I write this to you because I have been there. Because I have been in your shoes and I have suffered through it all. But I’m not just writing to you, oh no – I’m reaching out to you from a place of health, peace, and happiness. These are all states of being I thought would never embody me again, yet here I am on the other side. There’s nothing quite as empowering as hitting rock-fucking-bottom and clawing your way slowly back up.
(‘xcuse my French.)
I’m still here today and I’m thriving.
Why do I say that I’m still recovering? The answer, dear reader, is that I believe that Ana and Mia never truly go away for good. I can kick them out of my life and disown them all I want, but they will always linger at the outskirts of my circle, peering longingly in. They’ll try to make a re-entry when shit hits the fan and the stress piles up, cleverly disguised as Comfort and Reassurance. It’s my job, in every minute that I’m awake, to make the conscientious decision to do the right – and sometimes the harder – thing. It’s been years, but you never know when Ana and Mia will threaten to rear their grotesque little heads in and knock down my front door. I must always be aware.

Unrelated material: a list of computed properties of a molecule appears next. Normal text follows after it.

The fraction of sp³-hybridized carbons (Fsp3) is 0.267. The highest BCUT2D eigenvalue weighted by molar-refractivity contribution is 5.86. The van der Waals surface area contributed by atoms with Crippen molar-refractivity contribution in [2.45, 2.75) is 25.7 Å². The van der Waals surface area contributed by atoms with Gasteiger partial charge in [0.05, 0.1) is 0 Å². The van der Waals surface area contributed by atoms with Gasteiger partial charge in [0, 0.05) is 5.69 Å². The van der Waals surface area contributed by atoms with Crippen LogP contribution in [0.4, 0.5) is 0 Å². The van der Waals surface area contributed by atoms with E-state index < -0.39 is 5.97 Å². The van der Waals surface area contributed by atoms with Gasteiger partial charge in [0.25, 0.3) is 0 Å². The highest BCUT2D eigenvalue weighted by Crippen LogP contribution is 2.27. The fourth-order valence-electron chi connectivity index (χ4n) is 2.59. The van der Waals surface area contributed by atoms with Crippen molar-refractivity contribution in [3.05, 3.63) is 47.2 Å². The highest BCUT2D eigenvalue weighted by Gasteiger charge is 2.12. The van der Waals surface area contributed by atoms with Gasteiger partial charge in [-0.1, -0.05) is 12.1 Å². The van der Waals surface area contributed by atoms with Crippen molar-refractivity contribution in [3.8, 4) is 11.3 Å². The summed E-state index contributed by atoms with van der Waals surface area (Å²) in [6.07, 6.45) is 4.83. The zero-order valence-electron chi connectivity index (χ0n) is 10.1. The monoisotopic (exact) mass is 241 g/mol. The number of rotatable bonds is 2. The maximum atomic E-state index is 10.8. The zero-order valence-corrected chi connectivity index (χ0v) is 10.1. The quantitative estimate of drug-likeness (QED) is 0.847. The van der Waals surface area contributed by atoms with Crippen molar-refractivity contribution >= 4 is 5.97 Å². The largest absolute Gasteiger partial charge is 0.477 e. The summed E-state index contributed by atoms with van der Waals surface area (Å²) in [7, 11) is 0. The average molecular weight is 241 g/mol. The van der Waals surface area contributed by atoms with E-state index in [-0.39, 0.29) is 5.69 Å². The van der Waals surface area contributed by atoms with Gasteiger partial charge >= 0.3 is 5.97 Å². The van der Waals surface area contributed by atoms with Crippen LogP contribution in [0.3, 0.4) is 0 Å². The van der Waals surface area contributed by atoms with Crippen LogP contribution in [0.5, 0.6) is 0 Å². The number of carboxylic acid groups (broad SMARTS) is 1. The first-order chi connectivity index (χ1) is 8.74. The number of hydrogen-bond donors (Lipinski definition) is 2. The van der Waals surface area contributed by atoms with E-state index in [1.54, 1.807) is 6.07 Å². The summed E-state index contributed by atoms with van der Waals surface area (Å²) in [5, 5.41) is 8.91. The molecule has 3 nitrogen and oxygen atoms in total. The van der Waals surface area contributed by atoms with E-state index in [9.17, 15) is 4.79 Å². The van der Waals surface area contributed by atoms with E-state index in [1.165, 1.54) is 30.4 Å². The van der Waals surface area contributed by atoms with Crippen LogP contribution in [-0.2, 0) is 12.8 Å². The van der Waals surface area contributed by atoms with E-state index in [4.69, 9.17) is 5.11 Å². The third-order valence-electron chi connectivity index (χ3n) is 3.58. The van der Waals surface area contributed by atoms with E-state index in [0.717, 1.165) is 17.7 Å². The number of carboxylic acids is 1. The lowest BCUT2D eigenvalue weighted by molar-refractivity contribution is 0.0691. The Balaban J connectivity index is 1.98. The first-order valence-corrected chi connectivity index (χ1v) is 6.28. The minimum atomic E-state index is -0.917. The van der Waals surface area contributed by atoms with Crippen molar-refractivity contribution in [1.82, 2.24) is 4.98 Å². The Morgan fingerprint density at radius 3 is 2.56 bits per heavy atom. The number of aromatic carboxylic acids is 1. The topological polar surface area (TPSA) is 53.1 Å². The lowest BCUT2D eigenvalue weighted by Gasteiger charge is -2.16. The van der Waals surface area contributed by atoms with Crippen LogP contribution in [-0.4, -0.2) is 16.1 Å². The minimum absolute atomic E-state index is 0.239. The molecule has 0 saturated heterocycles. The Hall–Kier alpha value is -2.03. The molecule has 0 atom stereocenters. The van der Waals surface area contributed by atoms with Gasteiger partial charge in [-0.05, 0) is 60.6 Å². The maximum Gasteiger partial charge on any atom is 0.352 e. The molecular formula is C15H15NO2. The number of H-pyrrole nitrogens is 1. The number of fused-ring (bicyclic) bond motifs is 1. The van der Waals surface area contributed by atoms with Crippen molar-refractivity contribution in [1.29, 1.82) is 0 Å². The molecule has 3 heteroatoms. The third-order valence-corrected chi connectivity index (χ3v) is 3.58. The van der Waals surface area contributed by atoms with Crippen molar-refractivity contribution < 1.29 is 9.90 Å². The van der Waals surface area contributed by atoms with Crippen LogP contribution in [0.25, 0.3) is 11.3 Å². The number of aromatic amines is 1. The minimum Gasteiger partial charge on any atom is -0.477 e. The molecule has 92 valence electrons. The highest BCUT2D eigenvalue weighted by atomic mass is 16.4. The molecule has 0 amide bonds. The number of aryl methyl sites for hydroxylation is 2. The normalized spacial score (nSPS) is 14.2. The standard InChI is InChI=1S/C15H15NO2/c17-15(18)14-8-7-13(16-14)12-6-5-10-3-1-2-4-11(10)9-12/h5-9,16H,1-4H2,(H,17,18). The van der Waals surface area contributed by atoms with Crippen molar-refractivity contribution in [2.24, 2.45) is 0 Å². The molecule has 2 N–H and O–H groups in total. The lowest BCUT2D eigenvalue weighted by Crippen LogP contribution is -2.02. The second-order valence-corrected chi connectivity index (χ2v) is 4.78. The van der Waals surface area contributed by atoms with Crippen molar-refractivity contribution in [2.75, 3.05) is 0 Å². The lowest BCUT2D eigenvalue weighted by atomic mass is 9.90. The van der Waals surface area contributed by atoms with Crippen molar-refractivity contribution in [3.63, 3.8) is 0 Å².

So. You. You’re not alone. You got that? You’re not. And if you think you can make it through this all by yourself, you’ve got a whole new thing comin’.
So about that cookie that I ate today. I did not have heart palpitations; my palms did not sweat. I enjoyed every last bite of that cookie and I did not go back for more. I did not order a croissant or get a box of macaroons to go. Why is that such a big deal? If you’ve ever been acquainted with Mia in the slightest, you will know the answer. And the answer is that to be able to do something as simple as consume a cookie with my heart beating at an even 60 beats per minute is actually quite difficult. But to do so and end right there – for that not to have triggered a one-man eating contest – that is harder than you can imagine.
It takes practice, and it requires a whole lot of self-lovin’. I deserve – you deserve – to be respected. [Tweet “Never forget that your body is the only thing you have to live with; you’d better treat it right.”]
This is my call to arms against eating disorders that plague the men and women out there. This is my stance against the demons that trick people into believing that they’ll never be good enough. Everything you are right now, at this very moment, is enough. You are beautiful just as you are.
Love yourself. Be kind to your body. Grab your damn pitchforks and take a stance against Ana and Mia.
I’m here. Come join me.